The National Institutes of Health is probing Ohio State University's Spinal Cord Injury Techniques Training Course for possible animal welfare violations.

    The NIH investigation follows accusations by the Physicians Committee for Responsible Medicine that the course has ignored federal regulations requiring government-funded research institutions using animals to minimize pain and distress ... minimize the number of animals used and to consider non-animal alternatives.

    The three-week OSU spinal injury techniques course, funded in part by the NIH, requires students to surgically expose the spinal cords of mice and rats -- a technique known as laminectomy -- and drop weights on them to simulate human spinal cord injuries.

    The 269 injured mice and rats are subjected to additional surgeries, invasive laboratory procedures, and physically demanding behavioral exercises before they are killed.

    http://feeds.bignewsnetwork.com/?sid=e22cdf3e49b325a7



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  5. #5
    Senior Member Max's Avatar
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    OSU denies animal cruelty complaints

    OSU denies animal cruelty complaints
    By Susan Kehoe
    Published: Monday, February 28, 2005
    Article Tools: Page 1 of 3

    Ohio State said its course on spinal cord injuries does not demonstrate cruelty to animals, as alleged by an animal rights advocacy group earlier this year.

    The university responded to a request Feb. 17 from the Office of Laboratory Animal Welfare, an arm of the National Institutes of Health. The Physicians Committee for Responsible Medicine, an animal rights advocacy group, initially contacted the office in January, after a Columbus animal rights group, Protect Our Earth's Treasures, expressed concerns about the OSU course that uses mice and rats.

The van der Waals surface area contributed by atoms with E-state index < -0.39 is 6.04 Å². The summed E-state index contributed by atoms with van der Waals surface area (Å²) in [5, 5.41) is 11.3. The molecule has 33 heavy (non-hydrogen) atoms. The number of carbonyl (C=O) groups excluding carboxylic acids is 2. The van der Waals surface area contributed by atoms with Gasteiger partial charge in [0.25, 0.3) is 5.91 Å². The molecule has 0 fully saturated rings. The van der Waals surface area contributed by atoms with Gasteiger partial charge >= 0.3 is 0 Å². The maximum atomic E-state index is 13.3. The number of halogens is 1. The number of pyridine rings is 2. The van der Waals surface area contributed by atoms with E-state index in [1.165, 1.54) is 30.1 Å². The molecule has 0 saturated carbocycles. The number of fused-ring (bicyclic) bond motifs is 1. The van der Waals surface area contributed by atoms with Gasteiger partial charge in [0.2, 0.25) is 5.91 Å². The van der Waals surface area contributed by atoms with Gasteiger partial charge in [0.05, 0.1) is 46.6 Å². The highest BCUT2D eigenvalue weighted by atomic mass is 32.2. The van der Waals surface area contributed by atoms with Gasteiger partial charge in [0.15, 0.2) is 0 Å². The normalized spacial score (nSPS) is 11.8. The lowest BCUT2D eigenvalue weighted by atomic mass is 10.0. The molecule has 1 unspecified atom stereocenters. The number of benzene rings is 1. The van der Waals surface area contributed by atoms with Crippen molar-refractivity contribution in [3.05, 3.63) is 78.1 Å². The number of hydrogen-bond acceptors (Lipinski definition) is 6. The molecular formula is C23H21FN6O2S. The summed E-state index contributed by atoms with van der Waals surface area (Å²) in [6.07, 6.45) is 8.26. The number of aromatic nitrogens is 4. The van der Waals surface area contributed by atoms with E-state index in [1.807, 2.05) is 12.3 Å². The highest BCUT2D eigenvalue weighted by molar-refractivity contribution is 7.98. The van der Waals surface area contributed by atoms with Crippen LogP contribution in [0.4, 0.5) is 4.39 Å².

The letter said the course was not in compliance with the Animal Welfare Act or Public Health Services and listed other complaints about the course.

    This was "drastically inaccurate," said Earle Holland, spokesman for OSU. OSU is required by law to follow the regulations of the Office of Laboratory Animal Welfare, he said.

    The course "Spinal Cord Injury Techniques" teaches researchers what has evolved in the animal model for studying spinal cord injuries by using mice and rats.

    Students in the course perform multiple major surgeries that result in a crushed or severed spinal cord, and then lead the animals through a session of forced tasks to evaluate neurobehavior, according to a letter dated Jan. 3 and wrote by Kristie Stoick, research analyst for the Physicians Committee for Responsible Medicine.

    "The animals are surely in a large amount of post-operative pain in addition to the complications they might experience as a result of their injury," Stoick wrote. "This OSU course violates efforts designed to avoid or minimize such pain and distress to the animals."

    http://www.thelantern.com/news/2005/...s-879742.shtml



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  6. #6
    Senior Member Max's Avatar
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    PCRM Group Files Suit in Ohio Supreme Court Over OSU's "Cruelty 101" Course

    PCRM Group Files Suit in Ohio Supreme Court Over OSU's "Cruelty 101" Course

    The Physicians Committee for Responsible Medicine (PCRM) filed suit today in Ohio Supreme Court seeking to force Ohio State University to release photographs and video- and audiotape footage of its controversial Spinal Cord Injury Techniques Training Course. PCRM has sued for release of the materials under the Ohio Public Records Act.
    Sometimes called "Cruelty 101," the OSU course requires students to surgically expose the spinal cords of mice and rats and drop heavy weights on them in a vain attempt to imitate human spinal cord injuries and paralyses.

    Over the three-week course, more than 260 mice and rats are injured then put through additional painful surgeries and a host of invasive laboratory procedures and behavioral exercises before they are finally killed.